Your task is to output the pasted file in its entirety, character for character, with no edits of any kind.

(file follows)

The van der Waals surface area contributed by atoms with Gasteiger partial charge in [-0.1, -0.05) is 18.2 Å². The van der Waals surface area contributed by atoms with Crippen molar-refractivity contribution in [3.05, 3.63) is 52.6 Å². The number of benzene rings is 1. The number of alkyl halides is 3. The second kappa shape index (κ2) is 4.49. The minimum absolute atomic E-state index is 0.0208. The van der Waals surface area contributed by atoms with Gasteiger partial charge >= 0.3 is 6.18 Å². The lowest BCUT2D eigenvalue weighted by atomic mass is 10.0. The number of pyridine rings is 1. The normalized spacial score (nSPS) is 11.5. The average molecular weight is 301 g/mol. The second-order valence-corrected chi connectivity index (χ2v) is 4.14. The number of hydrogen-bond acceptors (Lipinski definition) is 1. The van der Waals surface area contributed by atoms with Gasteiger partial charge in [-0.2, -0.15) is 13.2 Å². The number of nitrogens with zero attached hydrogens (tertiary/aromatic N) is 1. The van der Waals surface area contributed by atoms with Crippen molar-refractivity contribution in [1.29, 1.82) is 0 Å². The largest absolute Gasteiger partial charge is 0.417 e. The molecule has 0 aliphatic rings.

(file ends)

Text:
The van der Waals surface area contributed by atoms with Gasteiger partial charge in [-0.1, -0.05) is 18.2 Å². The van der Waals surface area contributed by atoms with Crippen molar-refractivity contribution in [3.05, 3.63) is 52.6 Å². The number of benzene rings is 1. The number of alkyl halides is 3. The second kappa shape index (κ2) is 4.49. The minimum absolute atomic E-state index is 0.0208. The van der Waals surface area contributed by atoms with Gasteiger partial charge >= 0.3 is 6.18 Å². The lowest BCUT2D eigenvalue weighted by atomic mass is 10.0. The number of pyridine rings is 1. The normalized spacial score (nSPS) is 11.5. The average molecular weight is 301 g/mol. The second-order valence-corrected chi connectivity index (χ2v) is 4.14. The number of hydrogen-bond acceptors (Lipinski definition) is 1. The van der Waals surface area contributed by atoms with Gasteiger partial charge in [-0.2, -0.15) is 13.2 Å². The number of nitrogens with zero attached hydrogens (tertiary/aromatic N) is 1. The van der Waals surface area contributed by atoms with Crippen molar-refractivity contribution in [1.29, 1.82) is 0 Å². The largest absolute Gasteiger partial charge is 0.417 e. The molecule has 0 aliphatic rings.